While the Malacca government, Tanjung Bidara assemblyman Datuk Md Rawi Mahmud announced on Monday, a plan to gazette an 800m stretch of beach along Padang Kamunting to Air Hitam Darat as a turtle sanctuary, much more may be needed to save the hawksbill turtles.

The hallmark of Malacca's future sprawling development stretching further into the Malacca Straits, massive land fills began to emerge in the 1970s and synonymous with the decline in numbers of turtle landings along the coast North of Klebang.

The World Wildlife Fund Malaysia (WWF) is proposing to conduct a study to quantify the impacts of climate change and coastal reclamation that they will have on turtles.

Malacca Turtle Conservation WWF-Malaysia Team Leader Lau Min Min said while acknowledging that beach activities, climate change, fishing and poaching as among the threats to sea turtles, a study on the effects of coastal reclamation would provide a concrete answer on the cause of decline.

"Right now, we believe that reclamation near Klebang along the Straits of Malacca causes the decline in turtle landings in Pulau Upeh, which is the largest hawksbill turtle nesting beach in Peninsular Malaysia.

"The number of turtle landings in Pulau Upeh dropped five times since 2011 from 111 landings to only 13 landings as of October this year,” she told the New Straits Times here, yesterday.

She said although there were no nesting beaches near Pulau Melaka, where the reclamation for mega-projects are, its cause-and-effect could possibly be felt only years later.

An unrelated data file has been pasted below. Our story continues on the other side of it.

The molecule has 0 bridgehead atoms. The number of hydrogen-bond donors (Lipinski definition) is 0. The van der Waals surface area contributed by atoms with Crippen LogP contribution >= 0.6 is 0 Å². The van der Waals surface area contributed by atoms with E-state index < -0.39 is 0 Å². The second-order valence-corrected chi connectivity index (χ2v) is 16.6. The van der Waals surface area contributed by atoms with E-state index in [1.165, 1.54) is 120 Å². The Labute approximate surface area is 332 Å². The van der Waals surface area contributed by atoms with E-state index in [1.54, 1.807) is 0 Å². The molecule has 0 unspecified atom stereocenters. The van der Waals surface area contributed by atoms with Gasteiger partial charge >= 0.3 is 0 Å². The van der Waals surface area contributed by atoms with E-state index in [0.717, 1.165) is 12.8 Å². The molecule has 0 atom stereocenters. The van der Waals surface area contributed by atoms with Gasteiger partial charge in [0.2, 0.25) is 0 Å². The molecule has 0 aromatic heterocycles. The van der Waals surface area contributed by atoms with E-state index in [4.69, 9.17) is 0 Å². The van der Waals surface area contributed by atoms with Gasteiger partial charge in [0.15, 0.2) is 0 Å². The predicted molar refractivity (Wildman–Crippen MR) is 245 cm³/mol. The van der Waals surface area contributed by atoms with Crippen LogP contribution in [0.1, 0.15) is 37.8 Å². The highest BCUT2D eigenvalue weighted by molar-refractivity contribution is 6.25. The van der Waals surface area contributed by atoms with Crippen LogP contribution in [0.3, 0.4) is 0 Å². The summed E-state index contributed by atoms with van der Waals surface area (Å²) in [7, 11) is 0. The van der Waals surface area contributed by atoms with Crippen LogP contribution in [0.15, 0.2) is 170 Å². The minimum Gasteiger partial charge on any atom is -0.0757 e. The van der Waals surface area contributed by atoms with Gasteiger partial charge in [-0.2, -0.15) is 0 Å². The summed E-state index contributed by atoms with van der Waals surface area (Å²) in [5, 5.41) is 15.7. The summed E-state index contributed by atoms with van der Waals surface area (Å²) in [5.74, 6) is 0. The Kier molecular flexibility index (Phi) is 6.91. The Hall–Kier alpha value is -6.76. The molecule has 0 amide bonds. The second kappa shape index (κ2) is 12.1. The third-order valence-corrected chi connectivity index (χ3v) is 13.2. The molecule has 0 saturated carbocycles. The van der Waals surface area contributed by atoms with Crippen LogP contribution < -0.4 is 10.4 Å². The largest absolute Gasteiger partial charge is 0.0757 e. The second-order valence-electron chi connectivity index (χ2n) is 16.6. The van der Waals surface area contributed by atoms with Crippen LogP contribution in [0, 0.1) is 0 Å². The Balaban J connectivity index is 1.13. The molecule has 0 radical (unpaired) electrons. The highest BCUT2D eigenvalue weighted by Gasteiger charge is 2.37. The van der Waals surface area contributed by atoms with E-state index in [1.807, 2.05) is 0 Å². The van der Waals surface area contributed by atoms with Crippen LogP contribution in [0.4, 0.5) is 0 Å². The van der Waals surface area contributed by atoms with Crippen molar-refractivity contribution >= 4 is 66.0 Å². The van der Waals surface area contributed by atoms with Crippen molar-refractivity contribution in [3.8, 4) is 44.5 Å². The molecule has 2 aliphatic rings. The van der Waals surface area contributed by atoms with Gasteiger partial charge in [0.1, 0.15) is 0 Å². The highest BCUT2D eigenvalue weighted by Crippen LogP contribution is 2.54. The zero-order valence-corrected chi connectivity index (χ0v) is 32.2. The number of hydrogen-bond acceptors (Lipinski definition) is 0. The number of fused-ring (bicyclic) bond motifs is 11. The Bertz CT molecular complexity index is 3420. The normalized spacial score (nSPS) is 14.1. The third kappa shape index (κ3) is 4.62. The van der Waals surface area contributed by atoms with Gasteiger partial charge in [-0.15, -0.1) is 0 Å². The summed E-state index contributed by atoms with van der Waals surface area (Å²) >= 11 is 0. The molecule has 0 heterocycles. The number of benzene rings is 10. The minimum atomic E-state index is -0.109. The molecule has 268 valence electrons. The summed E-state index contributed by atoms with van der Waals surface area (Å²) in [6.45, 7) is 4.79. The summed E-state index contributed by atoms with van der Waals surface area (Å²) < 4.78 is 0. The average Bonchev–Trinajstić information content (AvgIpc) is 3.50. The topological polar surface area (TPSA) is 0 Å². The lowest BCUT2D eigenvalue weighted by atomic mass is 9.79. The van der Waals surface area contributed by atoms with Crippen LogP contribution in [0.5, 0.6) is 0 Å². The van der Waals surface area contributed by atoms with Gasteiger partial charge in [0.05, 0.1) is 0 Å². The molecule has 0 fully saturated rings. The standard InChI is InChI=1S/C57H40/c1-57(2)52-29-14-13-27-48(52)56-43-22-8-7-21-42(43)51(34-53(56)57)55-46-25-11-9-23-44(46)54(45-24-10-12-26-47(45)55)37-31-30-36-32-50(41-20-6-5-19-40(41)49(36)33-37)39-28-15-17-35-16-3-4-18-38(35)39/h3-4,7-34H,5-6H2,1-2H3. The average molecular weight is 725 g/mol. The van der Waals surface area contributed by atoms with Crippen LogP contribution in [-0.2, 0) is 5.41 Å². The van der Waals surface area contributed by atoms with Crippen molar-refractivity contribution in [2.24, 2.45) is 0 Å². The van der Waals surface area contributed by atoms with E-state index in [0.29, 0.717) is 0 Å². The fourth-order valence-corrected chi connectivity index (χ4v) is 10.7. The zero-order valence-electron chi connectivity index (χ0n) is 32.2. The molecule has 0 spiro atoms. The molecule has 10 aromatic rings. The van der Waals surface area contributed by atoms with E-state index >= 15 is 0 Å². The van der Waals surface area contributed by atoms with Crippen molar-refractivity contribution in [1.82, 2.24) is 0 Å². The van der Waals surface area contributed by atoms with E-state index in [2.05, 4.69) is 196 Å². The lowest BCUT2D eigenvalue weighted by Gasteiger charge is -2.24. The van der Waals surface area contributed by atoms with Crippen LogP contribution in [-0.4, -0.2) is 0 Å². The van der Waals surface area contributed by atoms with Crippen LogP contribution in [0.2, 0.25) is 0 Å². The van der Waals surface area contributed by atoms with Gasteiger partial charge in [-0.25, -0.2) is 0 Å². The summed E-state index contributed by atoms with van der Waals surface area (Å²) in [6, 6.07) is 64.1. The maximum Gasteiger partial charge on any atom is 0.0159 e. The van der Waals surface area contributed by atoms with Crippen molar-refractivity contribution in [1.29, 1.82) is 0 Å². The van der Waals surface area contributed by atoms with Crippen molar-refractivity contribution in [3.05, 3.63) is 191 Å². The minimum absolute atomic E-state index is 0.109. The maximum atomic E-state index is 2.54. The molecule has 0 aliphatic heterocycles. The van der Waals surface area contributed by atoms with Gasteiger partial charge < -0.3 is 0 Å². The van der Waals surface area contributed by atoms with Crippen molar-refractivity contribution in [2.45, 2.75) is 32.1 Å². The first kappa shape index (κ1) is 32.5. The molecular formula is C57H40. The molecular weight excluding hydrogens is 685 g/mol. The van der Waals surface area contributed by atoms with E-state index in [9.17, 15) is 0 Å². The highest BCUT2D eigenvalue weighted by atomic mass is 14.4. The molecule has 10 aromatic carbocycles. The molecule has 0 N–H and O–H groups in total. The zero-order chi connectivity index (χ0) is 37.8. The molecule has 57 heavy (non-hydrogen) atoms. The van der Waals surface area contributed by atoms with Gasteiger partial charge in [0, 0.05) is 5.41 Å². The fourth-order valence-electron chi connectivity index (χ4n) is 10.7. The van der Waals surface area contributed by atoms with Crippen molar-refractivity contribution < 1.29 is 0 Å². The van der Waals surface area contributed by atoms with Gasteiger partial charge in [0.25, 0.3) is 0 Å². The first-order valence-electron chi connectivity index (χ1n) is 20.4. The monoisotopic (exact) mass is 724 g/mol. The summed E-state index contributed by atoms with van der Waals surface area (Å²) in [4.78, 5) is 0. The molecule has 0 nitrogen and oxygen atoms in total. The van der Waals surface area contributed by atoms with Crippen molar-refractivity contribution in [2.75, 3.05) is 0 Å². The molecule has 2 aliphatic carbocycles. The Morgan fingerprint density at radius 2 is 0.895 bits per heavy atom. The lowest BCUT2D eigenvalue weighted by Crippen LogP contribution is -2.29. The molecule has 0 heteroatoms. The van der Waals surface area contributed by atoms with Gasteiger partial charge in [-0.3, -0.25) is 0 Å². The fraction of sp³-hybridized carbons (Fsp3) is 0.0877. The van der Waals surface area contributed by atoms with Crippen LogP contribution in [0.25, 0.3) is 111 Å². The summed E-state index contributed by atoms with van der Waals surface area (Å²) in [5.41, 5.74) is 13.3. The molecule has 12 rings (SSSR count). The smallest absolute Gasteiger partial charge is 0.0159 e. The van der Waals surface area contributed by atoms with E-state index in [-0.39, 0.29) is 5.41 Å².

"Turtles were sighted swimming in the ocean near Pulau Melaka, but they were not there to lay their eggs.

"But the effects of coastal development cannot be felt instantly. It may only be felt miles and kilometres away at other nesting beaches years later.

“By then, it will be too late as turtle landings would have been gone. Who will take the blame and reverse its effects?," she said.

She added that the actual cause of decline in the number of turtle landings can be identified after the study completes, and WWF could be more concrete with their answers supported by facts and figures by next year.

Adult female turtles would return to the beach where they hatch to lay their eggs.

With beaches continue facing threats, it would reduce the number of nesting beaches in the state, resulting in further decline to the critically endangered hawksbill turtle.

There are 18 nesting beaches in Malacca, with Padang Kemunting and northern Linggi area such as Tanjung Serai, Tanjung Dahan and Meriam Patah recording higher turtle landings.

Lau acknowledged the fact that hatching success also declined due to rising temperature, which not only lead to changes in sex ratios or potentially result in mortality, but also the death of hatchlings.